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UK children face serious health problems from air pollution

UK children face serious health problems from air pollution

The World Health Organization (WHO) estimates that over 70% of towns and cities in the UK have unsafe levels of fine particulate matter. This refers to tiny particles of pollution in the air that have a diameter less than 2.5 μm, smaller than the width of a human hair.

These tiny particles are the most dangerous for our health as they’re able to penetrate deep into our lungs, and potentially even into our bloodstream and our brains. For babies and young children, these health effects are even more acute. Exposure to toxic particulates during these critical early stages of development can leave a child with stunted lungs, with respiratory conditions like asthma and reduced brain development.

Air pollution is an invisible but dangerous threat to children’s health. Toxic emissions can damage children’s growth and leave them with lasting health problems. This not only violates a child’s right to health, but also their future. It could impact their right to education, their right to play and ultimately, their right to life.

At least 1 in 3 babies are growing up in areas of the UK with unsafe levels of particulate matter, the most dangerous pollutant for our health.

An investigation by consumer organisation Which? discovered in tests that some modern traditionally fuelled cars are emitting 25 times the legal levels of harmful pollutants into the atmosphere. The tests were conducted on 61 new diesel vehicles and found that 80% of them exceeded the limits for nitrogen oxides (NOx). The shocking fact is that all of the cars tested complied with the latest Euro 6 emissions standards, which manufacturers claim makes these latest vehicles the cleanest in history.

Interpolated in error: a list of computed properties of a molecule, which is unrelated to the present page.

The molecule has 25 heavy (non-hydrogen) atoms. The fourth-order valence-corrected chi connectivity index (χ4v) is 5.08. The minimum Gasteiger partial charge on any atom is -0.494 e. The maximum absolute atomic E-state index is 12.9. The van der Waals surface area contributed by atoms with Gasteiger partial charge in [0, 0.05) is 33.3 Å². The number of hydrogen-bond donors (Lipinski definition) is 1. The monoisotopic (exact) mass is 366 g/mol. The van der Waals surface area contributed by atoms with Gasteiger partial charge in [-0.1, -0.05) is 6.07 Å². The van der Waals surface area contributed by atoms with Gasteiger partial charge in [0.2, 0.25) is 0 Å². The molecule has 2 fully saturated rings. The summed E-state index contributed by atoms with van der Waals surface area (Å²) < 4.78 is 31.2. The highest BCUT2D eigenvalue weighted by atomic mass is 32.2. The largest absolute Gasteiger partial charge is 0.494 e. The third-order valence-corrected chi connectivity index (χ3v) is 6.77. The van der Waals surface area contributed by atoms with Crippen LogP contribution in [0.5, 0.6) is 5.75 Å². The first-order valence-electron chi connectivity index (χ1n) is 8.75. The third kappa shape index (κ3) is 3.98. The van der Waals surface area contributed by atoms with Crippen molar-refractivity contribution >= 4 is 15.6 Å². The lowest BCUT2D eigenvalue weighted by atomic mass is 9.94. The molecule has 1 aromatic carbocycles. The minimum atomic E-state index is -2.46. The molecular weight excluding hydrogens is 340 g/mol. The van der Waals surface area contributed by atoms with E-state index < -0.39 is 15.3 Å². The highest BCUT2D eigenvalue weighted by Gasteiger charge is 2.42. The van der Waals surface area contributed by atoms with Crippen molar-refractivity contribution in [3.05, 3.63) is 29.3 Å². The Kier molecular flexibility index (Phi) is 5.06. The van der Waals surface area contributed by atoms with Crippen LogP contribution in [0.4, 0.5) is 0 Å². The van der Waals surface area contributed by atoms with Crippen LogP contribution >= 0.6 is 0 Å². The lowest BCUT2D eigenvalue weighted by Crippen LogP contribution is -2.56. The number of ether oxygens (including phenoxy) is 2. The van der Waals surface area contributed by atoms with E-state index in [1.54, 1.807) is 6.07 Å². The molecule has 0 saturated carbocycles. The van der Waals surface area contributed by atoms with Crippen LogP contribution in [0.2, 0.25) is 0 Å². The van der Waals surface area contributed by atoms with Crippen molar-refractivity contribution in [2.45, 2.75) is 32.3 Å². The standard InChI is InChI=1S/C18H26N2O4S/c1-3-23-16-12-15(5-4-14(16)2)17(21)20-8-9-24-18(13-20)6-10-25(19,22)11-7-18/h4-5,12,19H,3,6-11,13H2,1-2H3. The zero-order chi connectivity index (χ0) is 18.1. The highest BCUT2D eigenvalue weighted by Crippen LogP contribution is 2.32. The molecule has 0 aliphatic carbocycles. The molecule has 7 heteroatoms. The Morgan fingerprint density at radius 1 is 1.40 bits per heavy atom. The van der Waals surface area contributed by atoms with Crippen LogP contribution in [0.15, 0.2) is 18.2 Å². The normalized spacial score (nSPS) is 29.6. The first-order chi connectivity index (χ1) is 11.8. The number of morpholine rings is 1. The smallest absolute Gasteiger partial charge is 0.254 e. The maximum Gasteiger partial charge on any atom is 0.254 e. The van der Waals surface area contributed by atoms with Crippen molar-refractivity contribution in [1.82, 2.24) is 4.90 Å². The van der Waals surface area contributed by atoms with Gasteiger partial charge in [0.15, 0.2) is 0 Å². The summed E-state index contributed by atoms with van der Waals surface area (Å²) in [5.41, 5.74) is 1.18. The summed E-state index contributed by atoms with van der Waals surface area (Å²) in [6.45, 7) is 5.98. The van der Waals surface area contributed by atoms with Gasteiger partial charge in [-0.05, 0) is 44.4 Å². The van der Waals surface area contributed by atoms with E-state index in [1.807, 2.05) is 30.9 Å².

We at VZERO understand and take seriously the benefits of going electric and you only need to look at Norway to see how the substantial uptake in electric vehicles has dramatically reduced air pollution in cities. Norway is a world leader in the use of electric vehicles and last month 60% of new cars sold in the country were electric. The result is that air qualities are significantly improved. Bergen now has better air quality than at any time since 2003 which is an incredible achievement considering growth and increase in vehicles since that period. Oslo is also seeing incredible benefits from electric vehicle adoption and has recently been awarded the 2019 European Green Capital award winner, Scientists at the Norwegian Institute of Air Research estimate that the nitrogen oxide emissions from traffic will be reduced by 60% from 2013 to 2020. A serious badge of honour for electric and it is about time the UK caught up with countries like Norway. 

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